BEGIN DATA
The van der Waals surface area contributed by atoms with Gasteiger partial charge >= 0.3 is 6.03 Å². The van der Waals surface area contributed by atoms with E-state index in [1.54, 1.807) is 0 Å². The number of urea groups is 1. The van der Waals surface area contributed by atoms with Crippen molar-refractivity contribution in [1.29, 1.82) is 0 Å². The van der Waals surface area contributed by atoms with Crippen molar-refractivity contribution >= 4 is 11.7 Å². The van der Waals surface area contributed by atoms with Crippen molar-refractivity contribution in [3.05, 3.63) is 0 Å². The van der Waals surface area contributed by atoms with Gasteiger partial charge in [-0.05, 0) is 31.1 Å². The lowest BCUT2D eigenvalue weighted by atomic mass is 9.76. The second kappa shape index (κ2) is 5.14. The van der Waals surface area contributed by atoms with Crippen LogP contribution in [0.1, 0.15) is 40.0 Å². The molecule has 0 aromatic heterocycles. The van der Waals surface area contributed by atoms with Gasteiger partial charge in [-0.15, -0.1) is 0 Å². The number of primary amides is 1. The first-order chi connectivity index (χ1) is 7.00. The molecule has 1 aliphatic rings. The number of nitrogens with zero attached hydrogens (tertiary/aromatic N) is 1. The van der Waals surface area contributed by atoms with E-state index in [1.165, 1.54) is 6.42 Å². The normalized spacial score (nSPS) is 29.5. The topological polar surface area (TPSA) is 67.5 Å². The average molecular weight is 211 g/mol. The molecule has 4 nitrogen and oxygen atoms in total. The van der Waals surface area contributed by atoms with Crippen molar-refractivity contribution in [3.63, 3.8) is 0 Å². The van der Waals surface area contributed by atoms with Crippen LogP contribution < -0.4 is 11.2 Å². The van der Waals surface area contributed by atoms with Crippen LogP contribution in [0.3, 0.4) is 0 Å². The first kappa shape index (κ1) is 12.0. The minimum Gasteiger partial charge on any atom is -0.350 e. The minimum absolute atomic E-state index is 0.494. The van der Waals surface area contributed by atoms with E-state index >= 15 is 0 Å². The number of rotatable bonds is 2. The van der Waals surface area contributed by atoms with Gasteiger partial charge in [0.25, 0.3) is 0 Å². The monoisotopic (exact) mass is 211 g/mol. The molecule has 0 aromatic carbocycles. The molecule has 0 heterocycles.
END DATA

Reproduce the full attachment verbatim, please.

The van der Waals surface area contributed by atoms with Gasteiger partial charge >= 0.3 is 6.03 Å². The van der Waals surface area contributed by atoms with E-state index in [1.54, 1.807) is 0 Å². The number of urea groups is 1. The van der Waals surface area contributed by atoms with Crippen molar-refractivity contribution in [1.29, 1.82) is 0 Å². The van der Waals surface area contributed by atoms with Crippen molar-refractivity contribution >= 4 is 11.7 Å². The van der Waals surface area contributed by atoms with Crippen molar-refractivity contribution in [3.05, 3.63) is 0 Å². The van der Waals surface area contributed by atoms with Gasteiger partial charge in [-0.05, 0) is 31.1 Å². The lowest BCUT2D eigenvalue weighted by atomic mass is 9.76. The second kappa shape index (κ2) is 5.14. The van der Waals surface area contributed by atoms with Crippen LogP contribution in [0.1, 0.15) is 40.0 Å². The molecule has 0 aromatic heterocycles. The van der Waals surface area contributed by atoms with Gasteiger partial charge in [-0.15, -0.1) is 0 Å². The number of primary amides is 1. The first-order chi connectivity index (χ1) is 7.00. The molecule has 1 aliphatic rings. The number of nitrogens with zero attached hydrogens (tertiary/aromatic N) is 1. The van der Waals surface area contributed by atoms with E-state index in [1.165, 1.54) is 6.42 Å². The normalized spacial score (nSPS) is 29.5. The topological polar surface area (TPSA) is 67.5 Å². The average molecular weight is 211 g/mol. The molecule has 4 nitrogen and oxygen atoms in total. The van der Waals surface area contributed by atoms with Crippen molar-refractivity contribution in [3.63, 3.8) is 0 Å². The van der Waals surface area contributed by atoms with Crippen LogP contribution < -0.4 is 11.2 Å². The van der Waals surface area contributed by atoms with Crippen LogP contribution in [0.3, 0.4) is 0 Å². The first kappa shape index (κ1) is 12.0. The minimum Gasteiger partial charge on any atom is -0.350 e. The minimum absolute atomic E-state index is 0.494. The van der Waals surface area contributed by atoms with E-state index >= 15 is 0 Å². The number of rotatable bonds is 2. The van der Waals surface area contributed by atoms with Gasteiger partial charge in [0.25, 0.3) is 0 Å². The monoisotopic (exact) mass is 211 g/mol. The molecule has 0 aromatic carbocycles. The molecule has 0 heterocycles.